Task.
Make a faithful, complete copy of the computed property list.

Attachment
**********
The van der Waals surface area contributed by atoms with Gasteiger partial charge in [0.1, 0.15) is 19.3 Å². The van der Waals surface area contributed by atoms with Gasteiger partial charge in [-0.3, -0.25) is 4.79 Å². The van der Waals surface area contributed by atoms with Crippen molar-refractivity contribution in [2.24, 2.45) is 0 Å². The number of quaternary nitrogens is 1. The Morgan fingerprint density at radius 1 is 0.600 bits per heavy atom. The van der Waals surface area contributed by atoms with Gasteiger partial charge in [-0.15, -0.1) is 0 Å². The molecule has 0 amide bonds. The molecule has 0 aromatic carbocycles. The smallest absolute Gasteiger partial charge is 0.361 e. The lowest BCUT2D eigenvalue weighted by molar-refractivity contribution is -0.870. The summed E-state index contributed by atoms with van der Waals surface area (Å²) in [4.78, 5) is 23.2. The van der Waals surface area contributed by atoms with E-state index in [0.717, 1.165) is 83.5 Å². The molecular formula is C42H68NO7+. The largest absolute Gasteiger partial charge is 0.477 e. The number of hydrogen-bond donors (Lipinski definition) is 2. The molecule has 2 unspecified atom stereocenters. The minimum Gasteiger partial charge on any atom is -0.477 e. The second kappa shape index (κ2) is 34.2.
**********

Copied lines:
The van der Waals surface area contributed by atoms with Gasteiger partial charge in [0.1, 0.15) is 19.3 Å². The van der Waals surface area contributed by atoms with Gasteiger partial charge in [-0.3, -0.25) is 4.79 Å². The van der Waals surface area contributed by atoms with Crippen molar-refractivity contribution in [2.24, 2.45) is 0 Å². The number of quaternary nitrogens is 1. The Morgan fingerprint density at radius 1 is 0.600 bits per heavy atom. The van der Waals surface area contributed by atoms with Gasteiger partial charge in [-0.15, -0.1) is 0 Å². The molecule has 0 amide bonds. The molecule has 0 aromatic carbocycles. The smallest absolute Gasteiger partial charge is 0.361 e. The lowest BCUT2D eigenvalue weighted by molar-refractivity contribution is -0.870. The summed E-state index contributed by atoms with van der Waals surface area (Å²) in [4.78, 5) is 23.2. The van der Waals surface area contributed by atoms with E-state index in [0.717, 1.165) is 83.5 Å². The molecular formula is C42H68NO7+. The largest absolute Gasteiger partial charge is 0.477 e. The number of hydrogen-bond donors (Lipinski definition) is 2. The molecule has 2 unspecified atom stereocenters. The minimum Gasteiger partial charge on any atom is -0.477 e. The second kappa shape index (κ2) is 34.2.